Nicholas Kristof and the Case of the Missing Initial

Nicholas Kristof. (Photo by Getty Images)
Nicholas Kristof. (Photo by Getty Images)

Nicholas Kristof (né Nicholas D.) announced on his blog late last night that he had removed the middle initial from his byline.

For those of you who didn’t know Mr. Kristof, an opinion writer for the Times, used a middle initial in his byline, this may come as a surprise. It also may come as a surprise that he took to his blog to announce a change as seemingly inconsequential as a letter drop, but there is, it seems, more to it than that.

Mr. Kristof explains that the initial is a relic from his Harvard Crimson days, when writers were encouraged to adopt the formal given name-middle initial-surname formulation.

“In the fall of freshman year, I wasn’t going to argue,” he writes, “so I became Nicholas D. Kristof.”

He tells us that he’s dropping the initial for a couple of reasons, one being that he doesn’t “think it buys any clarity. As far as I know there isn’t a single other Nicholas Kristof anywhere in the world.”

The first reason is legitimate; the second is simply untrue. (A quick WhitePages search brings up a number of Nicholas Kristofs, though the Nicholas Kristof, of course, shows up first on Google searches.)

But the main reason for the change, Mr. Kristof writes, is that it seems out of place in the digital context.

“It feels a bit ostentatious, even priggish,” he says. “If my aim in my 20’s was gravitas, now I want to reach people and connect with them, and I wonder if the stuffiness of the middle initial isn’t a little off-putting. I doubt if it makes much difference, frankly, but at the margin I think that we’re moving to a kind of journalism that is more casual, more informal, more personal, and a very formal byline seems as out of place as a three-piece suit in the newsroom.”

The rabid dogs on Twitter ridiculed various things about the blog entry. Some used it as an excuse to criticize Harvard’s admittedly rigid custom, but most of the rabid dogs, frothing at the mouth, mocked Mr. Kristof for writing the entry in the first place. How ostentatious. How priggish.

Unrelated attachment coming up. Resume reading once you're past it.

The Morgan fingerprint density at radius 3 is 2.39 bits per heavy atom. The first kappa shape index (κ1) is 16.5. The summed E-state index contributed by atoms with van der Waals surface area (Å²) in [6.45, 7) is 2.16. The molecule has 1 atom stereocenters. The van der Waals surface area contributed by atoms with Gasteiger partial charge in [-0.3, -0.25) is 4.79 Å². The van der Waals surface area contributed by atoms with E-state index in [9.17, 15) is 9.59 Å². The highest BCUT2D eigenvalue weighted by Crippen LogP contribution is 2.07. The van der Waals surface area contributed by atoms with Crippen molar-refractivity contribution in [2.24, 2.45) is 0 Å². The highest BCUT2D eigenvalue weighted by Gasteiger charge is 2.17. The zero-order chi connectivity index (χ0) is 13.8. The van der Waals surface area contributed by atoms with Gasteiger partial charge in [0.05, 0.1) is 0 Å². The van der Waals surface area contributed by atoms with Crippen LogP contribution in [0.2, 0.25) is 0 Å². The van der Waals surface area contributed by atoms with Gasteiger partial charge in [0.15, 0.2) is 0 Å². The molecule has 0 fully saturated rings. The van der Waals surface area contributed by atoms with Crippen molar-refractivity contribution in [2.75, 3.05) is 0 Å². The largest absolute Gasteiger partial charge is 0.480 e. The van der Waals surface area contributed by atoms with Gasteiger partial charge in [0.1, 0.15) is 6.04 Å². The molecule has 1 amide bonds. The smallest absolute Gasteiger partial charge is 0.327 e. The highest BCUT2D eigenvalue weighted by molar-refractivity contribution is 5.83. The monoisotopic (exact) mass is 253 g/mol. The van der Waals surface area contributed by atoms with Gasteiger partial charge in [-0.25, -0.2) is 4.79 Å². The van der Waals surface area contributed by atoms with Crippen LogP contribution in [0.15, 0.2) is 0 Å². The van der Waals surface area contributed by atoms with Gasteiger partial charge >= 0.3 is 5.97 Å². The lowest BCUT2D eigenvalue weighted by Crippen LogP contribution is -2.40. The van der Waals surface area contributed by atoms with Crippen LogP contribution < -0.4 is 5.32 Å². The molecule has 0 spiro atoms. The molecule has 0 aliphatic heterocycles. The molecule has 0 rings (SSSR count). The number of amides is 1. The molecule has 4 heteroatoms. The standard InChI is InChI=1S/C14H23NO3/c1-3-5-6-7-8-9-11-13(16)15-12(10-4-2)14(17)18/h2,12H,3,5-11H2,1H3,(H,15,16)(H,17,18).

Jay Rosen, for one, saw something bigger, tweeting: “That tiny, inconsequential change—Nick Kristof dropping the middle initial from his byline—is a sign of a big shift in journalism.” He clarified in a second tweet that it was a “shift from formal authority to direct acquaintance,” echoing Mr. Kristof’s sentiment.

Perhaps, though, we shouldn’t read too much into that. Mr. Kristof embraced blogs and social media earlier than many journalists, but he appears on the opinion page of the Times twice a week. That’s pretty formal. Mr. Kristof is also not known to shy away from being authoritative. Back in September, he argued repeatedly for military intervention in Syria, which irked many readers.

On a more basic level, a byline is, in and of itself, actually a serious thing—every writer takes pride in seeing his or her name, whatever it may be, in print or online—and changing it after 30 years at a paper, as Mr. Kristof did, is no small gesture. It attests to the level of influence he carries at the Times that he can change his name, presumably of his own volition, and we wouldn’t hold it against him if he admitted that “Nicholas Kristof” simply flows better—two trochees, isn’t it?—than “Nicholas D. Kristof.” (On a side note, if he was going whole hog, wouldn’t he have opted for the more informal “Nick”? [UPDATE: he addressed this question on Twitter early this morning, saying it “seemed a bit too abrupt.”])

Choosing a byline is, historically, an editor’s prerogative. Take A.M. Rosenthal (né Abraham), the late executive editor of the Times, who explained in his first column as an opinion writer for the paper in 1987 that “[t]he initials and dots in my name were put there long ago by an editor who gave me my first byline but thought my first name was not quite, or maybe too quite.”

Mr. Rosenthal never saw to it that his name be changed, maybe because he didn’t have to worry about the Internet, or maybe because he liked it enough. (It certainly sounds better than Abe Rosenthal, which is what people called him in person.) But it’s worth noting that at least one other Harvard Crimson alumnus saw fit to toss off the shackles of his enforced middle initial long before Mr. Kristof did.

The conservative author Ira Stoll (né Ira E.), a former reporter for The Jewish Daily Forward and a Harvard alum, congratulated Mr. Kristof for getting rid of the initial on Twitter. “I dropped mine in 1995 to save @jdforward money on ink,” he said, seemingly in jest.

When asked in an email if he was joking, Mr. Stoll replied: “I would never joke about anything as serious as a middle initial in a byline.”

With that in mind, we give our blessing to Mr. Kristof’s new name. That extra initial always seemed cumbersome, anyway. May his D-less days be bright and many.

Nicholas Kristof and the Case of the Missing Initial